Current Centers for Population Health and Health Disparities
University of North Carolina at Chapel Hill
Center To Reduce CVD Disparities: Genes, Clinics, and Communities
Beverly Garcia, MPH
1700 MLK Jr Blvd, CB #7426
Chapel Hill, NC 27599-7426
Alice Ammerman, DrPH Contact Principal Investigator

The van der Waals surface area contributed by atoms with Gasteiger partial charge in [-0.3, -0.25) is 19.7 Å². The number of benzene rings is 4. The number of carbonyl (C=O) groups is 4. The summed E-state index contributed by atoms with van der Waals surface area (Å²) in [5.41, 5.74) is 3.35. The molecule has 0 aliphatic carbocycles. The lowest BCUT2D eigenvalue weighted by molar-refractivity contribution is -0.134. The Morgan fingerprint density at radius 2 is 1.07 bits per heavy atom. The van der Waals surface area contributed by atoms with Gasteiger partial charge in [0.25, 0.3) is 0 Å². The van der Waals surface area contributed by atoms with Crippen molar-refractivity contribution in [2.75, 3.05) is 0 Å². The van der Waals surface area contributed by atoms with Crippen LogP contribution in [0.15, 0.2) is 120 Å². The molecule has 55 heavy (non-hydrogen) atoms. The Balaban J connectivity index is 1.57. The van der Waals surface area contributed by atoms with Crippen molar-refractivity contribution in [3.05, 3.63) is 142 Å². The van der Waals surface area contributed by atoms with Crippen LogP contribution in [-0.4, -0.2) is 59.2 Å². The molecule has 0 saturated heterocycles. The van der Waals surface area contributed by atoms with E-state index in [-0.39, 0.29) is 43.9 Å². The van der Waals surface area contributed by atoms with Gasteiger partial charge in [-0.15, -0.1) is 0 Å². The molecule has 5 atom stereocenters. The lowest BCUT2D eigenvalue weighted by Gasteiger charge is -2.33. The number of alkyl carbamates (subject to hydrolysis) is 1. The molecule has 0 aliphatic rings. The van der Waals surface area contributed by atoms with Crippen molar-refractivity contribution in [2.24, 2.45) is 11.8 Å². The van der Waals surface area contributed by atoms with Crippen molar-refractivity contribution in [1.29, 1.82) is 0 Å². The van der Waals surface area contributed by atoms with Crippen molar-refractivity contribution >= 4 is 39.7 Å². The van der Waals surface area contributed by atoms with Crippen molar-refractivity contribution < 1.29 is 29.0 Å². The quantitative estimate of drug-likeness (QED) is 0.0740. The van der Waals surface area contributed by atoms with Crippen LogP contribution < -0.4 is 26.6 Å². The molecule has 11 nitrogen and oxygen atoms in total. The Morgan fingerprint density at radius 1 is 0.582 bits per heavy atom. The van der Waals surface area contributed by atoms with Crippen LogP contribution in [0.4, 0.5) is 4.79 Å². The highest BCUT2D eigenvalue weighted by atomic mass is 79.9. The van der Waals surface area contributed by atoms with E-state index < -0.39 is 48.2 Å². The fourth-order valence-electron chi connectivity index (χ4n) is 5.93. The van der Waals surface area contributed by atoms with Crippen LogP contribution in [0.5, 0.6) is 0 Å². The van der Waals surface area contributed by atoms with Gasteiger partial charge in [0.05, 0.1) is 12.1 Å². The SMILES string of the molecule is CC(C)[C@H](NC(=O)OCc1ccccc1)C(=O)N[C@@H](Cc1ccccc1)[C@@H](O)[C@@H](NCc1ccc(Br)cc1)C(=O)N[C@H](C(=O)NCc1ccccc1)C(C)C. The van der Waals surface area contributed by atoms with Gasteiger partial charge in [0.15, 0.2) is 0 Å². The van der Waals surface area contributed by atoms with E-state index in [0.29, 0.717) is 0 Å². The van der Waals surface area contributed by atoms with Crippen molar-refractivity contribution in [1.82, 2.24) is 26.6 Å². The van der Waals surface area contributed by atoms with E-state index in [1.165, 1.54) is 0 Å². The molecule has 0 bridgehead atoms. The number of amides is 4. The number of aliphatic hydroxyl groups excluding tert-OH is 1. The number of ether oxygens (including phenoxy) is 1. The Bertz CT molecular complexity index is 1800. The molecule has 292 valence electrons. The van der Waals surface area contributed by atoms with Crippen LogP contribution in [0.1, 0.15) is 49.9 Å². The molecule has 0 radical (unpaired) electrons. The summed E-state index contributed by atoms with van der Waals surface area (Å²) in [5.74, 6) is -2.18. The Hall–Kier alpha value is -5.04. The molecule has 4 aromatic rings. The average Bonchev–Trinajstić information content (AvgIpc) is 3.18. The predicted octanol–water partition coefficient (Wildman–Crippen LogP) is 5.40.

Abstract: Risk factors for cardiovascular disease (CVD) disproportionately affect low-income and minority populations. Lenoir County, North Carolina, is among the poorest in the state and is situated in the "stroke belt," with significantly elevated heart disease, stroke, and obesity rates relative to state levels already well above the national average. At the same time, this county is home to many clinical and public health efforts on which to build. We propose an integrated set of three interdisciplinary studies in Lenoir County to: (1) determine genetic factors associated with CVD risk; (2) understand the multilevel determinants of poor health outcomes and the potential social and community capital that can support sustainable change; (3) work with community leaders, health professionals, and citizens to apply these understandings to improved practice-based management of hypertension and community-centered lifestyle management, and test the impact on improving outcomes and reducing disparities in cardiovascular health among 700 participants. We will partner with East Carolina University Brody School of Medicine, a leader in community-based primary care, to assist with local interventions. Our Center also will include an innovative partnership with a non-profit call center, Connect Inc., adding a lifestyle and medication adherence coaching component to their current focus on jobs, employment, and benefits counseling; (4) test the impact, reach, adoption, and sustainability of clinical, community-level, and policy interventions, including economic development potential; and (5) develop and implement strategies for translation and dissemination of the clinic-based and community-level interventions to other underserved regions. This work will be supported by an administrative core housed in the Center for Health Promotion and Disease Prevention (a Centers for Disease Control and Prevention-funded Prevention Research Center with a focus on community-based participatory research). Additional cores include: (1) a Genomic Bioinformatics Core available to this project and other P50 programs to analyze genetic/genomic data and other pathways of interest; and (2) a Social Determinants/Economic Development/Dissemination Core to understand the interface between poverty and health, and to explore strategies with the potential to create jobs while promoting health. Additional core support for data collection, community engagement, and economic development will be leveraged through the University of North Carolina (UNC) Clinical and Translational Science Awards (North Carolina Translational and Clinical Sciences [NC TraCS] Institute) and the Community-Campus Partnership for Tomorrow, which is the result of a statewide assessment led by the President of the UNC 16 campus system "to produce a more proactively responsive University focused on meeting the challenges of the state over the next 20 years."